Lights, Camera, Community Heart Health
The results so far show a general improvement on blood pressure (from 79% of participants at their target blood pressure in 2008 to 84% of participants now). The number of patients with LDL cholesterol levels at their goal for the project improved from 68% to 72%.
Participants' mean triglyceride levels decreased eight points, while the number of patients at goal for triglycerides increased from 66% to 70%, according to the Minnesota Heart Institute Foundation.
The bulk of the improvements occurred in people who were not at goal at baseline, and the cost of care is now 14% below the benchmark of the Allina Health System.
Those apparently modest improvements in statistics represent years of extended life, says Freier. Through that lens, investment of $1 million a year seems like a bargain. But it's never that simple.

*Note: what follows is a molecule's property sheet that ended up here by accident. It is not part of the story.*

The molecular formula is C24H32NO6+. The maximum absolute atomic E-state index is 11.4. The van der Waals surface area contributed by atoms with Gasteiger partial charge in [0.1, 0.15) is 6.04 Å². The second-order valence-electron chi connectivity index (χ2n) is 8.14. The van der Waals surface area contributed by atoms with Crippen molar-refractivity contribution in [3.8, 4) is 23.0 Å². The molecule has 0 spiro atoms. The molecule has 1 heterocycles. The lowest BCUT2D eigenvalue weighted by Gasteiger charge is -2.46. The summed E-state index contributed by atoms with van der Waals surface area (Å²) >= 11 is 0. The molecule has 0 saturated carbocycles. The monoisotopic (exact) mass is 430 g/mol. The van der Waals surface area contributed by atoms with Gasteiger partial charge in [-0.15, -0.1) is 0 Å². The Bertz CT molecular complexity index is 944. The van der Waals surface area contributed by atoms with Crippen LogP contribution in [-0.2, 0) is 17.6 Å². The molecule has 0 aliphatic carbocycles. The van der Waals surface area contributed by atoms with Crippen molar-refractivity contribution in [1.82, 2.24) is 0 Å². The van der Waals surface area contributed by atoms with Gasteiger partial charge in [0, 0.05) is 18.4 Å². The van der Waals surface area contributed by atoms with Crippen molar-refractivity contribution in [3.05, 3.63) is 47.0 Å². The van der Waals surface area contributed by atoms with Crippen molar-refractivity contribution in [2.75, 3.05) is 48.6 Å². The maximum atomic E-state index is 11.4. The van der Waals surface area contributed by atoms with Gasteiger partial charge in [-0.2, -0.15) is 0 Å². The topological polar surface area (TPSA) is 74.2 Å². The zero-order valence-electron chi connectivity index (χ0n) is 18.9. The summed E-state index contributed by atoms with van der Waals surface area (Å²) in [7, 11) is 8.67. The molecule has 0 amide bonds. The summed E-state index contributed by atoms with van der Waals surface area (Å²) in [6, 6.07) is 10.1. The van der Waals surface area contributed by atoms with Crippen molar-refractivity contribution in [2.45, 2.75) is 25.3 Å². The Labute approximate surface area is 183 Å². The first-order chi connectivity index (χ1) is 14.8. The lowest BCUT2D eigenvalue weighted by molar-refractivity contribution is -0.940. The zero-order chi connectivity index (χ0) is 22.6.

"Most other healthcare systems look at that investment and say that's a nonstarter," says Freier. "I wouldn't expect others to spend that. This was groundbreaking research about how to build this."
Instead, other health systems could fund interventions that the New Ulm project identified as worthwhile. Other systems might be able to do the bulk of monitoring and interventions for as little as $200,000 annually, Freier says.
For New Ulm Medical Center, it also helps that nearly 50% of its revenue is in value-based reimbursement arrangements.
"Sustainability of initiatives like this will take more than direct funding of the healthcare system," Freier says. "What can cities, public health, and schools bring to the table? ROI isn't solely on the back of the healthcare system. It should be a community investment.
"Too often we feel we need to be in control as a healthcare provider, but it has been a great learning experience and has given us so much appreciation for our community leaders," he says. "This could be a national model for population health."